Telemedicine is being widely practised in the current era for the improvement of patient outcomes. They can provide 24/7 remote monitoring services and specific education programmes for physicians. Telemedicine might also help to optimise patient care.
Researchers conducted a study to assess the difference in the management of telemedicine alerts on weekdays and public holidays, i.e. (the relation between the weekday of alert transmission and the subsequent patient contact). In that study, about 505 patients were enrolled. The mean age was 66.1 ± 10.1. Most of the participants were male (77.2%). The average left ventricular ejection fraction was 26.7% ± 6.1%. According to the weekday of the transmission, fluid index threshold crossing alerts were analysed. In weekday transmissions, Mondays-Thursdays were categorized as TD1 and Fridays-Sundays as including the public holidays as TD2.
Among 1365 transmitted alerts, TD1 were about 867 (63.5%) and 498 (36.5%) TD2s. Same day telephone contact frequency was?less in TD2 (18.3%;?p?< 0.001) than TD1 (46.2%). Accordingly, the median time to contact was less in TD1 compared with TD2 (0(0-3) vs 2(1-3) days;?p?< 0.001).? There is no difference between rates of no telephone contact between the groups (12.1% vs 12.4%;?p?= 0.866).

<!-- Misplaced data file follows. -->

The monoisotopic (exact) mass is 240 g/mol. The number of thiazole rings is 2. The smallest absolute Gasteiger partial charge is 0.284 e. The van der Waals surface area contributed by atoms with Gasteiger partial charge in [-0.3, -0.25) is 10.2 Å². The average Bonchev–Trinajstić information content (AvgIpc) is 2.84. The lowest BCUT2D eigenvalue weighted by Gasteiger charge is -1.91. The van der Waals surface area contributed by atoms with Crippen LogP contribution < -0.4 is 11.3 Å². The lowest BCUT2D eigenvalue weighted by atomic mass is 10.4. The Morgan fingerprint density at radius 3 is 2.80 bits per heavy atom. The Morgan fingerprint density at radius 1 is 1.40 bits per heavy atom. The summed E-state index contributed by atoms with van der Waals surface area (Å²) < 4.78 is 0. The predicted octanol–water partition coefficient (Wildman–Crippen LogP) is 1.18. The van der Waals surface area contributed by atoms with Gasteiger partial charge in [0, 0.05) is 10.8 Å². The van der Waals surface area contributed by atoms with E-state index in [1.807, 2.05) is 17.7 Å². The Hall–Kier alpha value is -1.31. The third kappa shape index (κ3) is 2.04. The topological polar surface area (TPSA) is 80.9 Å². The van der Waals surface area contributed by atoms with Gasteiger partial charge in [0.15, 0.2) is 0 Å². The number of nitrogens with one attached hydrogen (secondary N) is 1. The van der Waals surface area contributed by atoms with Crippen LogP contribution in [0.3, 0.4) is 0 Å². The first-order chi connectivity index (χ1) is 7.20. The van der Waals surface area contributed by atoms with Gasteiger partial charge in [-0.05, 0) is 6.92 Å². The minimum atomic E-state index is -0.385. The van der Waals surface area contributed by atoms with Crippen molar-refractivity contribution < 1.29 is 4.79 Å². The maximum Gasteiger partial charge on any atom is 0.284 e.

Signs of worsening cardiac failure were prevalent in 32.4% in TD1 versus 32.1% in TD2 (p?= 0.996) but the initiation of a pharmacological intervention occurred more likely in TD1 compared with TD2 (27.9% vs 22.9%;?p?= 0.041). There was no difference in hospitalization for heart failure within 30 days after alert transmission (3.9% vs 3.4%;?p?= 0.636).
The authors in the study conclude that alert transmissions during weekdays were more likely associated with timely patient contacts and initiation of pharmacological interventions than during the weekends and public holidays.